legionnaires'

quincyivh.org

Governor Bruce Rauner’s administration says a costly rebuild of the Illinois Veterans' Home in Quincy is the best way to get rid of Legionella bacteria linked to more than a dozen deaths there. While some state legislators support the move, others remain skeptical.

quincyivh.org

A makeover of the Illinois Veterans Home at Quincy costing as much as $278 million is the best option for eradicating Legionnaires' disease there, a preliminary report says.

quincyivh.org

Governor Bruce Rauner unveiled a plan for dealing with future outbreaks of Legionnaires' disease at the Illinois Veterans' Home in Quincy  during a stop at the home Thursday afternoon.

Rauner said temporarily relocating the roughly 350 residents would be risky, given their ages and health conditions. But he said if that is needed, some could be moved to the shuttered Sycamore Health Care building.

The state is trying to acquire and upgrade the former nursing home, which is several blocks from the Illinois Veterans' Home.

NPR Illinois

Illinois officials have confirmed a fourth case of Legionnaires' disease at the Quincy veterans home in a week.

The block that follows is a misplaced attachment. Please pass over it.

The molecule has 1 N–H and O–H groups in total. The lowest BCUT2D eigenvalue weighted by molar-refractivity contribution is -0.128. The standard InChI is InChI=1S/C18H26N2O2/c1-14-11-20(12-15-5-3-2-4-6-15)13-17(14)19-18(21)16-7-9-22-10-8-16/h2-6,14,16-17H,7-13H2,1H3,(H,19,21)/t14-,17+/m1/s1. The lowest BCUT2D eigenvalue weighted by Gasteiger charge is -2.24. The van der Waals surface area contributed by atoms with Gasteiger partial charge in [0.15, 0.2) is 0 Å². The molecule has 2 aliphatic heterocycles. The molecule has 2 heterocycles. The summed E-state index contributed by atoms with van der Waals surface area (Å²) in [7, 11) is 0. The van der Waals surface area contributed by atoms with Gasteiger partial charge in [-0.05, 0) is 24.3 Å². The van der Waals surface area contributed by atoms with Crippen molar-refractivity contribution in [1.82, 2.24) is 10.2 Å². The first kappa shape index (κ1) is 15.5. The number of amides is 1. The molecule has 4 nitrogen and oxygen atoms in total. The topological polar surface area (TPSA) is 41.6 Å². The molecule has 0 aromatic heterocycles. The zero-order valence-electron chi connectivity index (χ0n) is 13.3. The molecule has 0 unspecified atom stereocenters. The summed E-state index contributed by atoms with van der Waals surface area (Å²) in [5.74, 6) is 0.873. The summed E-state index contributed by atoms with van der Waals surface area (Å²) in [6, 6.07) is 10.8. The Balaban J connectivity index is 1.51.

The Departments of Public Health and Veterans' Affairs announced late Tuesday that a resident has been diagnosed with the pneumonia-like malady.

It's the fourth case announced by state officials since Feb. 13. The illness caused by Legionella bacteria inhaled from water vapor first appeared in 2015 and has returned each year since.

Chase Cavanaugh/WNIJ

Illinois Governor Bruce Rauner discussed several state issues at a news conference in Rockford Friday.

The event began as a private roundtable with small business owners at the Field Fastener company. They aired various grievances regarding state policy and how it affects their companies.  Field Fastener President Jim Derry said many of his current customers are outside the area or the state, compared with when he began the business 27 years ago, and said reforms are needed.

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